Okay, so, finally back with challenge number 5 of the 30 writing challenges. Its been a while. Yes, I know. Hush.
Anyway, this challenge states – write a story revolving around an object in the room you are currently in. Well… lots of objects in here, where to begin? Two objects came to mind – both were already here when I moved in. One is a remote control of some sort. It’s not for a TV or DVD player or some such thing. It’s only got 9 buttons, to start with, and none of them are marked. It’s very intriguing, and the story it inspired… well, I think it’s going to be a good one, and it’s for a later date.
The second object is a teddy bear. Light brown, bright black eyes, red scarf. I wanted to do a lighter hearted story than my usual fare, and so I selected him to write a story about. I’ve christened him Franklin, after Franklin D. Roosevelt (Teddy’s 5th cousin). This is the story Franklin inspired. I suspect he may star in many more.
Challenge number 5: Write a story revolving around an object in the room you are currently in.
Bright black eyes watched the man as he ambled about the room, muttering to himself. The eyes didn’t move – they couldn’t, they were made of plastic – but they nevertheless took in everything in their line of sight. The man wandered from one side of the room to the other. He raised a hand to his head, palm sliding over his bald pate, fingers combing imaginary hair.
“Now where the hell could they be? I swear, I must be going senile or something, how could I lose them? I’m sure I had them a few minutes ago.”
To the small ears listening, the man’s voice was deep and booming as he talked to himself. The eyes, being plastic, didn’t have any eyelids to blink with and so observed the action uninterrupted. The man lifted the cushions on the sofa and looked underneath them. He looked under a pile of papers strewn across the coffee table. Obviously not finding what he was looking for, he stood up straight, frowning.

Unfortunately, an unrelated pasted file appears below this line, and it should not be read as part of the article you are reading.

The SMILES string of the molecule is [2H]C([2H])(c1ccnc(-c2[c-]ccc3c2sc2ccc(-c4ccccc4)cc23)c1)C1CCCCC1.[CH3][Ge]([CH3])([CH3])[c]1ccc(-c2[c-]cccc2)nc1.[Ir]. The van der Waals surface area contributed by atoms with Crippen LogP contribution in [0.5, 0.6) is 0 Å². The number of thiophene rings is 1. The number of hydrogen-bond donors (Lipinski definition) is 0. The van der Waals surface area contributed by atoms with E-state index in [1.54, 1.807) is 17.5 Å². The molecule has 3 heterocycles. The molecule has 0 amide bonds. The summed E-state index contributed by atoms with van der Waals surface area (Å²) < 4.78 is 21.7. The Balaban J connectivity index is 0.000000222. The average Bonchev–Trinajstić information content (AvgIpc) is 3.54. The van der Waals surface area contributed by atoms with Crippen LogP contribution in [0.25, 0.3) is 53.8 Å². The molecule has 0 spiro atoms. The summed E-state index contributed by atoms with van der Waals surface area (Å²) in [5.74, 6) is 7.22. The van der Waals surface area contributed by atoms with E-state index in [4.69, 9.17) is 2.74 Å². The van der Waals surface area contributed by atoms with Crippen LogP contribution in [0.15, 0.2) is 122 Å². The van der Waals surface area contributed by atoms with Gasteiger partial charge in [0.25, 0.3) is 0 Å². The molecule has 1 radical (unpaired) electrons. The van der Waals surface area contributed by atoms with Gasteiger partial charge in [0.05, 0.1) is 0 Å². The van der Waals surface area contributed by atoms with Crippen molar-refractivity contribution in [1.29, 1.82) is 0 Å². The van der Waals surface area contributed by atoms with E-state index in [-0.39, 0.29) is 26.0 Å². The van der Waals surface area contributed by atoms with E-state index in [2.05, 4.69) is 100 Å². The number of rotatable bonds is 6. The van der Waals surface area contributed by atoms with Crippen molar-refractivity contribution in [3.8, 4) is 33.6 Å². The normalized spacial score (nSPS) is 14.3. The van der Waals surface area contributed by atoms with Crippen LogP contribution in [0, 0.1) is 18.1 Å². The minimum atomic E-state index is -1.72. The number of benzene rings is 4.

“I was reading in here last night before I went to bed, so stands to reason they must still be in this room, don’t you think?” The man walked over to the large fireplace as he spoke and fixed his eyes on the small, light brown teddy bear sitting on the old oak beam which formed the mantelpiece. “What about you Franklin, do you have any idea where my reading glasses might have got to?”
The bright black eyes gazed unblinking back at the man looming before them. The teddy bear didn’t know why the man called him Franklin, as his name was Furry. His previous owner, a small boy by the name of Lucas, had christened him Furious Fur Ball the Fourth. Or Furry for short. Furry didn’t mind being called Franklin though, it had a mature and grown up sound to it. For his part, Furry knew the man’s name was Alen, as he had heard visitors to the house call him that.
Alen stared at Furry, his brow creased in a frown. Furry stared back, his face looking the way it always looked – furry and cute. At last Alen let out a large sigh and turned away.
“Nope, I can’t think where I’ve put them. Told you Franklin, I’m losing what little mind I have. Senile dementia, that’s my middle name! Christ, I’ll be needing a zimmer frame next.” Alen strode across the room and headed out through the door, speaking over his shoulder as he went. “I’ve got to go out, I’ll have to find them later. Be good while I’m gone Franklin. Ha! Talking to a damned teddy bear! Jesus, I really am los…” The door slammed behind the man as he left, cutting off the rest of his sentence.
Furry sat on the mantelpiece, his legs dangling over the edge, as always. He liked it up here, he had a nice view of everything that went on in this room. And he wasn’t lonely any more; Alen was good, if somewhat eccentric company. Of course, being a teddy bear, Furry was unable to speak and hold a conversation, but he made a good listener, and listened to the man’s ramblings with amusement. Furry liked his new life.